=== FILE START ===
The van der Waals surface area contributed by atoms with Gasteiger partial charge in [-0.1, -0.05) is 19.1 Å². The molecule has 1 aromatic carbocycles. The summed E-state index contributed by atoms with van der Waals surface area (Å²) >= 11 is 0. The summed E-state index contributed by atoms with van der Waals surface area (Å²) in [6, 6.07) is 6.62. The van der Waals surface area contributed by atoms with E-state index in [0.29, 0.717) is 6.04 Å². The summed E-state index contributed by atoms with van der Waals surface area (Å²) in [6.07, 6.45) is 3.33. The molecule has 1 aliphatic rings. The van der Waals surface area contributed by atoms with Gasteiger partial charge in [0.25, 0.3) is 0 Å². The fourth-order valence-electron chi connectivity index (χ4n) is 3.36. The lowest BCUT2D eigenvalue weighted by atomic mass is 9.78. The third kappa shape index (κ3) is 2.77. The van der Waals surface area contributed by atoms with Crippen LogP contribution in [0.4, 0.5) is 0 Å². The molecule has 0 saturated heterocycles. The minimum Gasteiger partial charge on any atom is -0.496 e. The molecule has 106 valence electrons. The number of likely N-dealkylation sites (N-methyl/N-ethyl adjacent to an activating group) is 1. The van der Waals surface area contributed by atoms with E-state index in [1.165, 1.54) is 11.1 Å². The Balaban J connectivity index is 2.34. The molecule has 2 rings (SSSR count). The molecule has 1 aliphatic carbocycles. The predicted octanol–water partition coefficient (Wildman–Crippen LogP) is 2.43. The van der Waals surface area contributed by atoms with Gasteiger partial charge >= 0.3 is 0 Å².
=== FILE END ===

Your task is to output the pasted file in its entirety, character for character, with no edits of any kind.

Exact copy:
The van der Waals surface area contributed by atoms with Gasteiger partial charge in [-0.1, -0.05) is 19.1 Å². The molecule has 1 aromatic carbocycles. The summed E-state index contributed by atoms with van der Waals surface area (Å²) >= 11 is 0. The summed E-state index contributed by atoms with van der Waals surface area (Å²) in [6, 6.07) is 6.62. The van der Waals surface area contributed by atoms with E-state index in [0.29, 0.717) is 6.04 Å². The summed E-state index contributed by atoms with van der Waals surface area (Å²) in [6.07, 6.45) is 3.33. The molecule has 1 aliphatic rings. The van der Waals surface area contributed by atoms with Gasteiger partial charge in [0.25, 0.3) is 0 Å². The fourth-order valence-electron chi connectivity index (χ4n) is 3.36. The lowest BCUT2D eigenvalue weighted by atomic mass is 9.78. The third kappa shape index (κ3) is 2.77. The van der Waals surface area contributed by atoms with Crippen LogP contribution in [0.4, 0.5) is 0 Å². The molecule has 0 saturated heterocycles. The minimum Gasteiger partial charge on any atom is -0.496 e. The molecule has 106 valence electrons. The number of likely N-dealkylation sites (N-methyl/N-ethyl adjacent to an activating group) is 1. The van der Waals surface area contributed by atoms with E-state index in [1.165, 1.54) is 11.1 Å². The Balaban J connectivity index is 2.34. The molecule has 2 rings (SSSR count). The molecule has 1 aliphatic carbocycles. The predicted octanol–water partition coefficient (Wildman–Crippen LogP) is 2.43. The van der Waals surface area contributed by atoms with Gasteiger partial charge >= 0.3 is 0 Å².